The “Statistical Abstract of the United States”, a weighty, riveting (that’s veiled sarcasm, its dry as dust) tome produced by the United States Census Bureau, states that the number of hours America spends with radio has fallen from 836 hours per year per person in 2003 (about 16 per week) to a projected 716 hours in 2009 per person (about 13.7 hours per week).

However, Arbitron, the media and marketing research company that tracks radio listening, among other things, released a study Monday (3/22/11) that states that listenership among people 12 years of age and older actually rose in 2010. Arbitron’s numbers say that an average of 241.6 million people in this group listened to conventional radio stations each week last year, an increase of 2.1 million over 2009.

Carol Hanley, Arbitron’s executive VP of Sales and Marketing, commented, “Radio is much stronger than the general perception of it has been”.

My response is: “Maybe”.

If you’re in charge of marketing somewhere, and you’re thinking about spending some money on radio spots, here are some things to consider:

The renewed vigor of radio listenership numbers is due in no small part to the increase in Hispanic radio stations and the Hispanic listeners that come with them. Radio added 1.1 million Hispanic listeners in the United States last year. As an industry analyst (not with Arbitron) pointed out recently, the state of Texas alone went from 25 Spanish-language stations in 2000 to 154 Spanish-language stations in 2009, and at least a few more were added in 2010, although those numbers are not yet out. That’s great if Hispanics is one of your target markets, but not so meaningful if this group is not in your target demographics.

From 2000 to 2010, radio lost a little over half of its teen and young adult audience base. Cellphones, smartphones, the internet, video games, etc. all took a chunk out of radio’s listening base in this age group, and it doesn’t look as if that trend is going to tail off anytime soon. If your target customer is in this age group, think hard about the relative efficiency of acquiring customers this way.

On the plus side, the strong ability of radio to sell on a local basis is undiminished. If you’re a local HVAC contractor, an automobile dealer, a national chain that wants to run a regional special, or a local SPCA offering special adoption fees this month, it’s tough to beat radio for its reach and immediacy when compared to the cost of other customer acquisition platforms. There are 115.6 million homes in the United States that have a radio in them, and the average home in the United States has 8 radio receivers in it. Now, that is the very definition of medium ubiquity.

This ubiquity is one of the reasons radio advertising grew to $17.3 billion USD last year, up 6% from last year. It’s still a very strong contender in terms of all the media platforms available to the business advertiser.

So, from my perspective, the good news from Arbitron deserves a more nuanced analysis. Yes, radio is very strong in some advertising applications, but there are some performance gaps inherent in the medium.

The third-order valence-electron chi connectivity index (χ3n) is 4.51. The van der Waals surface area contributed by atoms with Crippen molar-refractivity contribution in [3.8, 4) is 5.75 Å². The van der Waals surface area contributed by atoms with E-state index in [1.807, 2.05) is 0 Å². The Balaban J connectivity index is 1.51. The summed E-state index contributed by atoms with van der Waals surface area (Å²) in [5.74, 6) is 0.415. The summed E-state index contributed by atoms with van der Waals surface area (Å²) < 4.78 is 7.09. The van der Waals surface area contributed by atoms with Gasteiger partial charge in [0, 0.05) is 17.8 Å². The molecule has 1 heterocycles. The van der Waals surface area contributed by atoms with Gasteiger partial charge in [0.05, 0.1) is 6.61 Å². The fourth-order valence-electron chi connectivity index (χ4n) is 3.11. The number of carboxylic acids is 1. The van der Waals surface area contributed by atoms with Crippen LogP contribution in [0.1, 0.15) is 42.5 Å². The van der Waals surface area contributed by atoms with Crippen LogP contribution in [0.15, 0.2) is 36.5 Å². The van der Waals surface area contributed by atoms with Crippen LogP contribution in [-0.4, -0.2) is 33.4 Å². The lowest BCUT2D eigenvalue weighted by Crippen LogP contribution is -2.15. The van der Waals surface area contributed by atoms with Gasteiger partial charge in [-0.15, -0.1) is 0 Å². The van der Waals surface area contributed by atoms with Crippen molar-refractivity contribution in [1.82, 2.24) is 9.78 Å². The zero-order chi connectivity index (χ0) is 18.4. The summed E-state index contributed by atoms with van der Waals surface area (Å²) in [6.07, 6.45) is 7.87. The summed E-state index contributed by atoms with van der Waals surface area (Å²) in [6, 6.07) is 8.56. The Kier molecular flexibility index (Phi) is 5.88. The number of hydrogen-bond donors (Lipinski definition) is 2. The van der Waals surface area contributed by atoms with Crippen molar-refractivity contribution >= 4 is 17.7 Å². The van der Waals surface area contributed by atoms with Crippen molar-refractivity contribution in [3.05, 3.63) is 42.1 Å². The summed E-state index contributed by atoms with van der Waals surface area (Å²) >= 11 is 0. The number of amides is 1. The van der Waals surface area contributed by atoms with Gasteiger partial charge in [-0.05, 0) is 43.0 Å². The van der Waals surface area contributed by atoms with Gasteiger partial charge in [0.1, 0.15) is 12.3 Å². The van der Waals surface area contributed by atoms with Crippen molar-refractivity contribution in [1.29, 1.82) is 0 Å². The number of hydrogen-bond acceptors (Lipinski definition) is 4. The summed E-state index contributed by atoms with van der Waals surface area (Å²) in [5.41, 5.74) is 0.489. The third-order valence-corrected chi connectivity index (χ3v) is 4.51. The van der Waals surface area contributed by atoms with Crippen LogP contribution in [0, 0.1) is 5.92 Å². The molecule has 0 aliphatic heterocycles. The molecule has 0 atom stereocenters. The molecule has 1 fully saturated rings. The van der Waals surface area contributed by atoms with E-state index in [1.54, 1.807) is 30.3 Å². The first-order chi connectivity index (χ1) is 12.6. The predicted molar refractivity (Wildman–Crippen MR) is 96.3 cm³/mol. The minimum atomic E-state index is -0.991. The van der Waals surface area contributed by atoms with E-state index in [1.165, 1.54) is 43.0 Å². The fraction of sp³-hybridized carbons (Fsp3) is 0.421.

Of course, it’s worth noting that a judicious purchase of targeted radio advertising can overcome even those inherent liabilities of radio’s reach. For instance, clients report excellent results for radio advertising in the teen and young adult demographic (you know, the demographic that is abandoning radio) when they buy minutes on the AM radio broadcasts of local high school and college football and basketball that exist in almost every part of the country. The advertising rates for these broadcasts are inexpensive, and it is a broadcast that generally cannot be accessed live via any other medium like internet or television.

While we are on the subject of purchasing minutes, I just want to give a heads-up to business owners that have not previously purchased radio time – it is generally not as structured a process as you might be used to in terms of other advertising being sold to you. If it is a face-to-face sale, you may be surprised at how casually the salesperson is dressed, how uninformed that person might be about sales per listening impression or sales per campaign ratios, etc. Conversely, if the salesperson is from a large national chain of radio stations, they might have a professional look and approach, but after they leave, you might feel like you want to take a shower. Their whole pitch is not how good their station is, but rather, how bad everyone else’s station is. And they’re going for the close every 30 seconds. It’s a pretty hard sell sometimes.

Just a heads-up, that’s all. My advice to swat all that aside and power through the sales process, and make the best, most informed decision you can regarding radio advertising for your business. It may not be a viable medium for your business at all, but, then again, depending on your business and the customers you wish to target, it may be worth a good, long look.

Brendan Moore is a Principal Consultant with Cedar Point Consulting, a management consulting practice based in the Washington, DC area, where he advises businesses in marketing, sales, front-end operations, and strategy. Cedar Point Consulting can be found at